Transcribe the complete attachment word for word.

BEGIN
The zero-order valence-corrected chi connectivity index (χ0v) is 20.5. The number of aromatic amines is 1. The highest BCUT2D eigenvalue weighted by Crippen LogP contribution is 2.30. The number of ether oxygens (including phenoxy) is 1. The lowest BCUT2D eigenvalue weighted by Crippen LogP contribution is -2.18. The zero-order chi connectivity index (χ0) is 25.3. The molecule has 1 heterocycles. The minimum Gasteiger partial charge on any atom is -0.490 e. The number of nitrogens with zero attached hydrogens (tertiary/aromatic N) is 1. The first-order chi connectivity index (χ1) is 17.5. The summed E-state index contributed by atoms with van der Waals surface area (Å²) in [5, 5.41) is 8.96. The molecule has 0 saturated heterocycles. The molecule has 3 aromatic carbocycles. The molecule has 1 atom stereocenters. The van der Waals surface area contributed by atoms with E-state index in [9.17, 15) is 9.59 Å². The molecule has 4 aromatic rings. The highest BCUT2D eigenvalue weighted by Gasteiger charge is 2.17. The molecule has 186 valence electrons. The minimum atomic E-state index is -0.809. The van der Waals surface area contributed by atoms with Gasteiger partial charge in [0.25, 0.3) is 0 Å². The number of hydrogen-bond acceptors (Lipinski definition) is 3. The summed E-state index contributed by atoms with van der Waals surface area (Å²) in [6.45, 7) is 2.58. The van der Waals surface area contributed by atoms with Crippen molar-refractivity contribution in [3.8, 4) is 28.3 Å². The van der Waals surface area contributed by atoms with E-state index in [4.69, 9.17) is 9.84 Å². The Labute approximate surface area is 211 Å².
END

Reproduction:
The zero-order valence-corrected chi connectivity index (χ0v) is 20.5. The number of aromatic amines is 1. The highest BCUT2D eigenvalue weighted by Crippen LogP contribution is 2.30. The number of ether oxygens (including phenoxy) is 1. The lowest BCUT2D eigenvalue weighted by Crippen LogP contribution is -2.18. The zero-order chi connectivity index (χ0) is 25.3. The molecule has 1 heterocycles. The minimum Gasteiger partial charge on any atom is -0.490 e. The number of nitrogens with zero attached hydrogens (tertiary/aromatic N) is 1. The first-order chi connectivity index (χ1) is 17.5. The summed E-state index contributed by atoms with van der Waals surface area (Å²) in [5, 5.41) is 8.96. The molecule has 0 saturated heterocycles. The molecule has 3 aromatic carbocycles. The molecule has 1 atom stereocenters. The van der Waals surface area contributed by atoms with E-state index in [9.17, 15) is 9.59 Å². The molecule has 4 aromatic rings. The highest BCUT2D eigenvalue weighted by Gasteiger charge is 2.17. The molecule has 186 valence electrons. The minimum atomic E-state index is -0.809. The van der Waals surface area contributed by atoms with Gasteiger partial charge in [0.25, 0.3) is 0 Å². The number of hydrogen-bond acceptors (Lipinski definition) is 3. The summed E-state index contributed by atoms with van der Waals surface area (Å²) in [6.45, 7) is 2.58. The van der Waals surface area contributed by atoms with Crippen molar-refractivity contribution in [3.8, 4) is 28.3 Å². The van der Waals surface area contributed by atoms with E-state index in [4.69, 9.17) is 9.84 Å². The Labute approximate surface area is 211 Å².